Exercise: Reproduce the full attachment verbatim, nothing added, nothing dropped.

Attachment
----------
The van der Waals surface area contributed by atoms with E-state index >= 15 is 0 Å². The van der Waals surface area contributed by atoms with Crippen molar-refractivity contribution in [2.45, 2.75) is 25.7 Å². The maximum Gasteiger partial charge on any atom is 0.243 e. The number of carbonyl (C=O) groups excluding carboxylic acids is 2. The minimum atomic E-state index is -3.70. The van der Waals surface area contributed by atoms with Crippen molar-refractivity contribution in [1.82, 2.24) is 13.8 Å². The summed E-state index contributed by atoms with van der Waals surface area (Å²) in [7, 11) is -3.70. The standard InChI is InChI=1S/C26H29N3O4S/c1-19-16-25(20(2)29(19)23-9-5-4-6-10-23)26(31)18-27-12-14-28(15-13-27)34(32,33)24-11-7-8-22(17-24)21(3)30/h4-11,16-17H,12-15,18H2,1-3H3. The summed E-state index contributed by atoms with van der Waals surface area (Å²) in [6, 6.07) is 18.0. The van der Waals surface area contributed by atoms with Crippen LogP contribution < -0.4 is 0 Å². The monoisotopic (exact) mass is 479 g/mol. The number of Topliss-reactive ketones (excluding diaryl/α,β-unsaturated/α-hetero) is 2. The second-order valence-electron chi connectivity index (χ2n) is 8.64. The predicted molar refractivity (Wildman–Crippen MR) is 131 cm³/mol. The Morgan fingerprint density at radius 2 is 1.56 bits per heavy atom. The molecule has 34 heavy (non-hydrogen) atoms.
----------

The van der Waals surface area contributed by atoms with E-state index >= 15 is 0 Å². The van der Waals surface area contributed by atoms with Crippen molar-refractivity contribution in [2.45, 2.75) is 25.7 Å². The maximum Gasteiger partial charge on any atom is 0.243 e. The number of carbonyl (C=O) groups excluding carboxylic acids is 2. The minimum atomic E-state index is -3.70. The van der Waals surface area contributed by atoms with Crippen molar-refractivity contribution in [1.82, 2.24) is 13.8 Å². The summed E-state index contributed by atoms with van der Waals surface area (Å²) in [7, 11) is -3.70. The standard InChI is InChI=1S/C26H29N3O4S/c1-19-16-25(20(2)29(19)23-9-5-4-6-10-23)26(31)18-27-12-14-28(15-13-27)34(32,33)24-11-7-8-22(17-24)21(3)30/h4-11,16-17H,12-15,18H2,1-3H3. The summed E-state index contributed by atoms with van der Waals surface area (Å²) in [6, 6.07) is 18.0. The van der Waals surface area contributed by atoms with Crippen LogP contribution < -0.4 is 0 Å². The monoisotopic (exact) mass is 479 g/mol. The number of Topliss-reactive ketones (excluding diaryl/α,β-unsaturated/α-hetero) is 2. The second-order valence-electron chi connectivity index (χ2n) is 8.64. The predicted molar refractivity (Wildman–Crippen MR) is 131 cm³/mol. The Morgan fingerprint density at radius 2 is 1.56 bits per heavy atom. The molecule has 34 heavy (non-hydrogen) atoms.